Time Out says
This show, set in a charity shop, is winning and likeable. The one thing it needs to do is throw some stuff out. Kate Craddock’s material is strong. It’s just that, given her meandering structure, it becomes a jumble.
‘Hand-Me-Down’ has a hint of Jim Cartwright in the way place is portrayed through population. Amidst the bric-à-brac, we encounter genial volunteers and bargain hunters. Among them are a ‘meeja type’ trawling for vintage chic, a child thrilled at spending pocket money and, most poignant of all, an immigrant mother who can’t afford basic clothes for her children.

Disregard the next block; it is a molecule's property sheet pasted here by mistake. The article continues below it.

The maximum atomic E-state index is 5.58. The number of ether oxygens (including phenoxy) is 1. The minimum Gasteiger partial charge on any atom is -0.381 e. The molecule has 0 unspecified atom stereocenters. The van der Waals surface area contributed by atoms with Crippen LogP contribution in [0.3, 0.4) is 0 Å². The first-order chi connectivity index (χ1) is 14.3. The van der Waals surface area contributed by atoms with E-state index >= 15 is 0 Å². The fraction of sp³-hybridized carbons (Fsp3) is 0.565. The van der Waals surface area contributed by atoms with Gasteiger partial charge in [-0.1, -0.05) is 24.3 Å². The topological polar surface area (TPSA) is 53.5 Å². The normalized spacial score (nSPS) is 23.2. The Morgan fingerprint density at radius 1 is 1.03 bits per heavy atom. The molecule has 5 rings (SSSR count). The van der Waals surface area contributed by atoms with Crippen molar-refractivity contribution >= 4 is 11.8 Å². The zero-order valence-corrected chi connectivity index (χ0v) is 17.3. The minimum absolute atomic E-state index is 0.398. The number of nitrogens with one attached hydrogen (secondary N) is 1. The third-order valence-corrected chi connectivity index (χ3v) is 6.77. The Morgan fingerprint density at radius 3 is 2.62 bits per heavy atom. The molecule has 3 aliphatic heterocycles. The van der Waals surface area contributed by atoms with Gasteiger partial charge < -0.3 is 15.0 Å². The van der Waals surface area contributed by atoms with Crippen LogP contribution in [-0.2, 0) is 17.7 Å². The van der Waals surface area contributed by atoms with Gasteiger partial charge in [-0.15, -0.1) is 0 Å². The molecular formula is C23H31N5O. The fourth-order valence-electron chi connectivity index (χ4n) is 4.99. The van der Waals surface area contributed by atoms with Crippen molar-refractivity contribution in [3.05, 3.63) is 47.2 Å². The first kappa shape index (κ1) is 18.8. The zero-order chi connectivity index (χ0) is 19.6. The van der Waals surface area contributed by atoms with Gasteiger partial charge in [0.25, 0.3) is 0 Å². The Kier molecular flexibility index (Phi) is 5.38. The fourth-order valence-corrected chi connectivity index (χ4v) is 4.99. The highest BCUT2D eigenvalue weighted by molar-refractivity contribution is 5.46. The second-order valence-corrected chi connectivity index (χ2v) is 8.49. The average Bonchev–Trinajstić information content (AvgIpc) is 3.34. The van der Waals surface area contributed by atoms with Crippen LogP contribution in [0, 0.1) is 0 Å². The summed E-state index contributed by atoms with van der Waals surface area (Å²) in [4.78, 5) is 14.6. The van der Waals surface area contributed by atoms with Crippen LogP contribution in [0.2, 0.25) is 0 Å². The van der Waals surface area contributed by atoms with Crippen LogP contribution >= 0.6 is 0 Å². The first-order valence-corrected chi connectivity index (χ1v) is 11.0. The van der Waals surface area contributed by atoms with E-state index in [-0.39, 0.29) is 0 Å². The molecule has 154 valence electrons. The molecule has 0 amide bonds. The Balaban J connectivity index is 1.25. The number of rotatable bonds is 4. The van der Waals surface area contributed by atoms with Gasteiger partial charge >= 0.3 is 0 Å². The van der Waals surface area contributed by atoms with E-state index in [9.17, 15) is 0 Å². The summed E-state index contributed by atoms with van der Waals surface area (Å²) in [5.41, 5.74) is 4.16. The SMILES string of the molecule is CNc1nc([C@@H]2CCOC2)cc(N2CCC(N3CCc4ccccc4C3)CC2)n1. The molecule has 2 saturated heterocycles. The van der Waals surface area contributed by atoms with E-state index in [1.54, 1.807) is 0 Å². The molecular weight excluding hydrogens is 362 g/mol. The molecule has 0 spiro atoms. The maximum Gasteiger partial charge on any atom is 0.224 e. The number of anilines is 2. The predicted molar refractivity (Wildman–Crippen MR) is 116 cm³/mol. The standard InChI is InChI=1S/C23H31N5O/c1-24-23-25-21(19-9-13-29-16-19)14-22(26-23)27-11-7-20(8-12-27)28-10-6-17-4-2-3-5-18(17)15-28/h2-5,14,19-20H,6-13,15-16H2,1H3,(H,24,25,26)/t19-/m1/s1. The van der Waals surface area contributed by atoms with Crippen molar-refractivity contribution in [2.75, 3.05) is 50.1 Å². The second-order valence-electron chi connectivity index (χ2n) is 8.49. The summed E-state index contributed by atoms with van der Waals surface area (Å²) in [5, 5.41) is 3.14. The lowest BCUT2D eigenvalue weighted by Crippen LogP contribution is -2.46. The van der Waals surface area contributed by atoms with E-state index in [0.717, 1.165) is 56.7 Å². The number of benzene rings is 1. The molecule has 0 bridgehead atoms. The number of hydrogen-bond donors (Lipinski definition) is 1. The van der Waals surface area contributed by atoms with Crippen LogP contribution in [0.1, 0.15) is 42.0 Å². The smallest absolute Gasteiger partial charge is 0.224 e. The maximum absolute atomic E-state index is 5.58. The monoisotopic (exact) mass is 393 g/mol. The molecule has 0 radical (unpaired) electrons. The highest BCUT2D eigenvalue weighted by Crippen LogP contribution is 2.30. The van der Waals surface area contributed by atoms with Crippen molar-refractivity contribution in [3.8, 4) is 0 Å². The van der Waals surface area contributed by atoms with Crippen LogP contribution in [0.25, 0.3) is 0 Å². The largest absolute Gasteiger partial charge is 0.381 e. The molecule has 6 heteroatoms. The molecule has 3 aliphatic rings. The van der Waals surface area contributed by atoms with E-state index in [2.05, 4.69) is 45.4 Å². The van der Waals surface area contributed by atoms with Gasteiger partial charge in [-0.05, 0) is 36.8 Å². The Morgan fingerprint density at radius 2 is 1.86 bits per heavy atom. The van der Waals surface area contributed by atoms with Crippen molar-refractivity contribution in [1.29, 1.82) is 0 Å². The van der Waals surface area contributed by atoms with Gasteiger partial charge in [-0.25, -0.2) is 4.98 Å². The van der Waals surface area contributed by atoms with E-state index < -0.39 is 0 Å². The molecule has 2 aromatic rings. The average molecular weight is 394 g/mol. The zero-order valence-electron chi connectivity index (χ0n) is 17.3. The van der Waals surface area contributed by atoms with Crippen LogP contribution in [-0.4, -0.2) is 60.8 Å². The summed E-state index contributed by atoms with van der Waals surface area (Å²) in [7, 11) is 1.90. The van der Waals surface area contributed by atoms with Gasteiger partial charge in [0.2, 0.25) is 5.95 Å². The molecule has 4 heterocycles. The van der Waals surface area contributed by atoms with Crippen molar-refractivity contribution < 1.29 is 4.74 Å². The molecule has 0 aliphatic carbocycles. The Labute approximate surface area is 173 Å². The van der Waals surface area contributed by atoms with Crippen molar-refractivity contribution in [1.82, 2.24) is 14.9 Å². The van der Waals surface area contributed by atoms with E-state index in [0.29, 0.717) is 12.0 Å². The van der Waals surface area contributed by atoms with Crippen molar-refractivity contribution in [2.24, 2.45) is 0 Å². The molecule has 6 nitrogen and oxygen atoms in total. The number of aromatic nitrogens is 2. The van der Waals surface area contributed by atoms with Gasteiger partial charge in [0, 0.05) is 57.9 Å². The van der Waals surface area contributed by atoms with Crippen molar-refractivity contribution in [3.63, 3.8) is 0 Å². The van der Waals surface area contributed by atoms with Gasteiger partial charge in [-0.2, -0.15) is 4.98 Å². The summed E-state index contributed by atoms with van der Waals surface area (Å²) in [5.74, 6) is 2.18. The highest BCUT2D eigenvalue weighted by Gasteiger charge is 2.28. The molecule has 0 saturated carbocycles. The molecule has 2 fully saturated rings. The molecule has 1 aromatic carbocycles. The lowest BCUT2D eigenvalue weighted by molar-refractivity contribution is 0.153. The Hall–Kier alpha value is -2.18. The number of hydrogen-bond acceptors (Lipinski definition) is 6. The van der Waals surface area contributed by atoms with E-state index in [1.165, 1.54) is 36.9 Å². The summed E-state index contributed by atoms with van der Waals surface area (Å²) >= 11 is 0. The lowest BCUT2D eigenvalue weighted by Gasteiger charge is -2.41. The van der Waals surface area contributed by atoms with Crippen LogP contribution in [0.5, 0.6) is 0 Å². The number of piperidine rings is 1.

There’s real moral complexity within: we can’t simply patronise or sympathise. The ‘meeja type’ genuinely cares about the cause, while the penniless mother finally steals a jacket, replacing it with an outgrown baby-suit.
‘Hand-Me-Down’ uses its little premise to ask big questions. Consumerism, altruism, celebrity and the Big Society all come into focus and Craddock brilliantly suggests an unwillingness to heal a world where global imbalance and exploitation props up our own way of life.
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